The second highliths our neonatology and cardiology teams. “I was transferred to University of Iowa Hospitals & Clinics for preterm labor. Libby was delivered by emergency C-section at 26 weeks and had a blood transfusion on her first day of life. Libby participated in the drawer vent study and had a PDA – a patent ductus arteriosus, a condition that occurs when the ductus arteriosus (blood vessel) doesn’t close after birth.”

Pediatric Cardiology Team Featured in Patient Story

Members of our pediatric cardiology care team were featured in a patient story on the SFCH website. Drs. Aldoss and Reinking, with Trudy Pierick, ARNP and Brenda Haag, RN were prominently featured in the story of the Knapke family.

“When Shalan and Kyle Knapke found out that their daughter Adira would be born without a fully developed right ventricle, they turned to UI Stead Family Children’s Hospital. “We are so blessed to have such an amazing hospital nearby!”

Dr. Mathews and Pediatric Neurology Team Featured in UI SFCH Patient Story

Once a week, 12-year-old Ben Schussler boards a 9 a.m. plane near his hometown of Eagan, Minnesota, and flies – usually with either a parent or a “Ben’s Team” member – to the Eastern Iowa Airport in Cedar Rapids, Iowa. From there, he and his escort drive 25 minutes to the clinical research unit located within University of Iowa Hospitals & Clinics.

Clinic staff all know Ben, and he enters the clinic and heads to his infusion bay, where for an hour he’ll receive an experimental treatment for Duchenne muscular dystrophy (DMD). After the infusion, staff will monitor Ben for side effects, and on some days he has to have a blood draw to test progress. He’s usually back home by 7 or8 p.m. that same day.

Ben is part of a clinical trial testing to see whether a new therapy will change the progression of Duchenne muscular dystrophy, says Katherine Mathews, MD, pediatric neurologist at University of Iowa Stead Family Children’s Hospital and the UI’s principal investigator for the study in which Ben is participating. DMD is a genetic disorder marked by progressive degeneration of the muscles and increasing weakness.

Continue reading…

Dr. Sato and Dr. Pesce Featured in Patient Story

Dr. Mariko Sato (Hem/Onc) and Liuska Pesce (Endo) were featured in a touching patient story on the UI SFCH website about a child in the pediatric brain tumor clinic. The story highlights the multidisciplinary care provided here at the hospital, and includes pediatric subspecialists from other Departments as well, such as ophthalmology and radiation oncology.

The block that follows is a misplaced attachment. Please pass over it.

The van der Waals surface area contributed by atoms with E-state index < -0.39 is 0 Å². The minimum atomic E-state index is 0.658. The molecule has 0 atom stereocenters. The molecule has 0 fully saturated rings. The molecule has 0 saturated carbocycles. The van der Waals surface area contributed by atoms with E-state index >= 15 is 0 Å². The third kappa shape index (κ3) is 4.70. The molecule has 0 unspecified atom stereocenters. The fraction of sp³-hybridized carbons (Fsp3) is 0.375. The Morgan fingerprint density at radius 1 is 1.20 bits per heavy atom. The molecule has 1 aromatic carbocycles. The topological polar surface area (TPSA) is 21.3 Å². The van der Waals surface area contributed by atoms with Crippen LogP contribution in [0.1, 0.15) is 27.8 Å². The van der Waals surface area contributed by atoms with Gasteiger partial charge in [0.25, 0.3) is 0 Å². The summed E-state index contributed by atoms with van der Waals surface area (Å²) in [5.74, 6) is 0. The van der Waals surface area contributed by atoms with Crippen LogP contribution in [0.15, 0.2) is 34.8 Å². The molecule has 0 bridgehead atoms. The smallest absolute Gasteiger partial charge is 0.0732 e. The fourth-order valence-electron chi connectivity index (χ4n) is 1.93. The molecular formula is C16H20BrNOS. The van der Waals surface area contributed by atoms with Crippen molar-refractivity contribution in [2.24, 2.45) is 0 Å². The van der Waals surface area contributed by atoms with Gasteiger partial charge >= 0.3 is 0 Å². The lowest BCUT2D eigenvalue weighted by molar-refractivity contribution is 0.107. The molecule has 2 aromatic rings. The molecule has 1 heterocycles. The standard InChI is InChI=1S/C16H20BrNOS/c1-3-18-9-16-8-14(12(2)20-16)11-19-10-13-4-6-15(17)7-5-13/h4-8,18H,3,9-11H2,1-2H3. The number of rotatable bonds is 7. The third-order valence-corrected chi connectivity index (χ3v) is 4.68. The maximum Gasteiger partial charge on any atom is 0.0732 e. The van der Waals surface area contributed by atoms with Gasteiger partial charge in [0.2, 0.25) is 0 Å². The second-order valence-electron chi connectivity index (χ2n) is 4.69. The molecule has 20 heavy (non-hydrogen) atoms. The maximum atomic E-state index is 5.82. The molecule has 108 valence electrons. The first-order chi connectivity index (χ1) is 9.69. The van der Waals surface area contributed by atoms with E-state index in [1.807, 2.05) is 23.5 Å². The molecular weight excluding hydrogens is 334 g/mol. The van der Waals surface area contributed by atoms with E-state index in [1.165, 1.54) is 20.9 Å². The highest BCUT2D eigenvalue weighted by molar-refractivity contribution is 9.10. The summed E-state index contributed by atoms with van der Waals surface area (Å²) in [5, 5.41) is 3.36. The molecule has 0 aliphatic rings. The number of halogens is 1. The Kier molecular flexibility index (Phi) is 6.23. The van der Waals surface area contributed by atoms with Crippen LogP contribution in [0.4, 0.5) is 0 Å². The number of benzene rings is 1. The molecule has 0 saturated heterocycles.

Brady’s story: Finding help, balance, and hope

Calhoun and Marcellus Featured in STATNews

Amy Calhoun
Samantha Marcellus

“A decade earlier, her happy, easygoing little boy had died just after his second birthday. And now here she was, pregnant with twin boys, hoping against hope that they wouldn’t have the same mutated gene that killed their older brother. So when Alyssa Martin found out 21 weeks into her pregnancy that they, too, had inherited the faulty DNA, “it just felt like the end of the world,” she said.

This time, though, Martin knew what she was up against. While she was still pregnant, she and a team of doctors devised a plan to try to save the twins. The boys’ best hope was an experimental drug — a form of copper injected under the skin twice a day — designed to counteract the effects of that mutated gene, which wreaks such havoc on the body’s copper levels that it often kills boys before age 3. If the medication was to have a chance of working, doctors believed, it was crucial that the twins get it within weeks after birth — so time was of the essence.

But getting that drug to Charlie and Kolton Martin proved to be harder than anyone imagined.”

Read more about Dr. Amy Calhoun and Samantha Marcellus and their amazing story on the Martin twins.

New Clinic – Genetics Cancer Predisposition Clinic

The new Genetics Cancer Predisposition Clinic was started in April 2018. This is staffed by Dr. Alpa Sidhu in Genetics and Dr. William Terry in Hematology/Oncology, with genetic counselors- Kyle Dillahunt and Karin Panzer. Patients seen in the clinic include (a) Pediatric and adult presymptomatic/asymptomatic hereditary cancer predisposition evaluations, (b) Evaluation for genetic syndromes with an associated oncologic risk, and (c) Treatment and ongoing care of affected pediatric oncology patients with a suspected underlying cancer predisposition syndrome. Providers should contact Kyle Dillahunt or Karin Panzer to make referrals.

Clinic days:

Dr. Sidhu – fourth Wednesday of every month at IRL

Dr. Terry – Monday and Wednesday mornings at SFCH11

Karin Panzer – 2 half-days a month at SFCH11

NICU Featured in Waterloo-Cedar Falls Courier Article

The NICU was featured in an online article for the Waterloo-Cedar Falls Courier. The article, titled “Dysart ‘miracle’ twins, born 18 weeks premature, making history” is about a recent pair of twins in the NICU born at just 22 weeks and one day gestation, among the most premature surviving twins born at the University of Iowa Stead Family Children’s Hospital.

Dr. Jon Klein, NICU Medical Director, provided quotes for the article.